The pride of Saint James, Minnesota, Mielke didn’t join his first organized baseball team until he was in junior high. After enrolling at Monkato West High School in Monkato, Minnesota, he fell in love twice: once with baseball (where he quickly began to blossom) and once with Tracy Lynn Orr, whom he would eventually marry.

Under-recruited, he eventually landed at Monkato State (now Minnesota State) where he put together a strong career. Mielke was working at his job at Randall’s grocery store when the Texas Rangers called him to say they’d drafted him. He still worked at Randall’s while he was rehabilitating his shoulder in 1988.

He spent two years as the Rangers’ Single-A pitching coach before stepping away from baseball altogether in 1994. He joined a large commercial printing company in Mankato, and started umpiring games in the local high school, Legion, VFW and community college ranks. He and Tracy are still married, and have two kids.

Arbitrary Top 5

The top 5 Rangers’ career leaders in pitching winning percentage (minimum 5 decisions):  

t-5: Matt Bush (.750)
t-5: Alex Claudio (.750)
t-1: Jay Howell (.800)
t-1: Bill Singer (.800)
t-1: Sidney Ponson (.800)
t-1: Cole Hamels (.800)

Ballpark Food of the Week

The Crunchy BBQ Burger, which is a regular burger (good start!) topped with pulled pork (now we’re sliding down the hill) and covered in Sweet Baby Ray’s BBQ sauce (now careening down the hill) and finished with a crunchy layer of nacho cheese corn chips (and now we’re in hell). You can find this suicide note outside Section 48.

Former Ranger Watch

Seth Rosin appeared in three games for the 2014 Rangers, logging four innings (and earning a win!) with a 6.75 ERA. In an odd Rule 5 switcharoo, because he was originally taken by the Mets from the Phillies in the 2013 Rule 5 Draft, then sent to the Dodgers, then waived and picked up by the Rangers, he was actually returned to the Phillies quickly into the 2014 season.

He appeared in one game for the 2015 Phillies, and it went terrible, giving up 5 earned runs in two innings. He became a free agent at year’s end, signed with the Padres for 2016 (never made the Majors), got picked up by the Twins earlier this year only to be released in March.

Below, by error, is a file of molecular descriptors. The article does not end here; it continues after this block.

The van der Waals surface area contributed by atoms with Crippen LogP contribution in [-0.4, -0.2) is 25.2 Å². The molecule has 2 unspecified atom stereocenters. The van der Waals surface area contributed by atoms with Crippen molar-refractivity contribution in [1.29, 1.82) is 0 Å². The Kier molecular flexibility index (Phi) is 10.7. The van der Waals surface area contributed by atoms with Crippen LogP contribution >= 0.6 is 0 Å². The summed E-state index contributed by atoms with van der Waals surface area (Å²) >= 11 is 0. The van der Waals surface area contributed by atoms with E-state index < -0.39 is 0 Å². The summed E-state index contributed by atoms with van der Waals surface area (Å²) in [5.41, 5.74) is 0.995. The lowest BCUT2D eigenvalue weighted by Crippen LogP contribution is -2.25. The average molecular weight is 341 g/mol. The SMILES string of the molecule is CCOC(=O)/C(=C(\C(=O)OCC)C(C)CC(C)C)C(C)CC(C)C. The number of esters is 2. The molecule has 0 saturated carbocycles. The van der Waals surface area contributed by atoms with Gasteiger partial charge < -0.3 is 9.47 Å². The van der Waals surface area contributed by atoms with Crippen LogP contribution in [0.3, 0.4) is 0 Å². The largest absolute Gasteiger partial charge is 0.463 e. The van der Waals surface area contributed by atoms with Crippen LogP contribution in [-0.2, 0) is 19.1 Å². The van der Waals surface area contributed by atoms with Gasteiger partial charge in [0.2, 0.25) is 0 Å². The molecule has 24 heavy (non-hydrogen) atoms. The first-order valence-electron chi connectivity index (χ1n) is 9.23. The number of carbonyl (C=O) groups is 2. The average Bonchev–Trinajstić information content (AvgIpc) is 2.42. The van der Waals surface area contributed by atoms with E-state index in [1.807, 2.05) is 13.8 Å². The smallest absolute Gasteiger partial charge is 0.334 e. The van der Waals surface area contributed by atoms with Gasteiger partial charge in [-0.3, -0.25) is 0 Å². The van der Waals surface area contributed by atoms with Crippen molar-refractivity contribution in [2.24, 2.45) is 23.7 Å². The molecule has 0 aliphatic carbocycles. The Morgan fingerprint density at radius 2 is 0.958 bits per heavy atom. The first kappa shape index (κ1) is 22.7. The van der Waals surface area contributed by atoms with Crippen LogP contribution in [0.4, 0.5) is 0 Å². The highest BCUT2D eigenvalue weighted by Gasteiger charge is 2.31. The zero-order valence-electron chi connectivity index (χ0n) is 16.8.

These days, you can see him pitching for the St. Paul Saints of the American Association, where he’s been lights out (no runs allowed in 7.1 innings). He shares a locker room with former Ranger Mark Hamburger! And he’s on Twitter @SethDanielRosin! I followed him last night! Hi Seth!

Unrelated YouTube Video of the Week

Here is a video of a man making and consuming Homer Simpson’s patented space-age out-of-this-world Moon Waffles.

Elvis Andrus Emoji Watch

Elvis Andrus loves emojis, so we’ll keep track of them by drawing a Tweet at random and counting the emojis.

I’m cheating a bit and expanding the Emoji Watch to include all of Elvis Andrus’ social media accounts, including his Instagram. TWEET MORE, ELVIS.

This time, we’re looking at an Instagram of Elvis and his beautiful wife. It includes four emojis: a heart, a kissing face, a diamond ring and a hand with a pen.

Through eight weeks, the Elvis Andrus Emoji Count is at 31, averaging 3.8 emojis per sampled social media post.

Words of Wisdom from Jose Canseco

Every week, we’ll close out The Bullpen by taking time to enjoy the thoughts of former Ranger Jose Canseco, because we have so much he can teach us.

“Going to miss Adam west... the original Batman grew up watching him” — Jose Canseco, via Twitter

See you next week in The Bullpen!

 

Greg is back from his self imposed Internet hiatus so be sure to pester him on Twitter @Tepper and welcome him back.

© 2017 WFAA-TV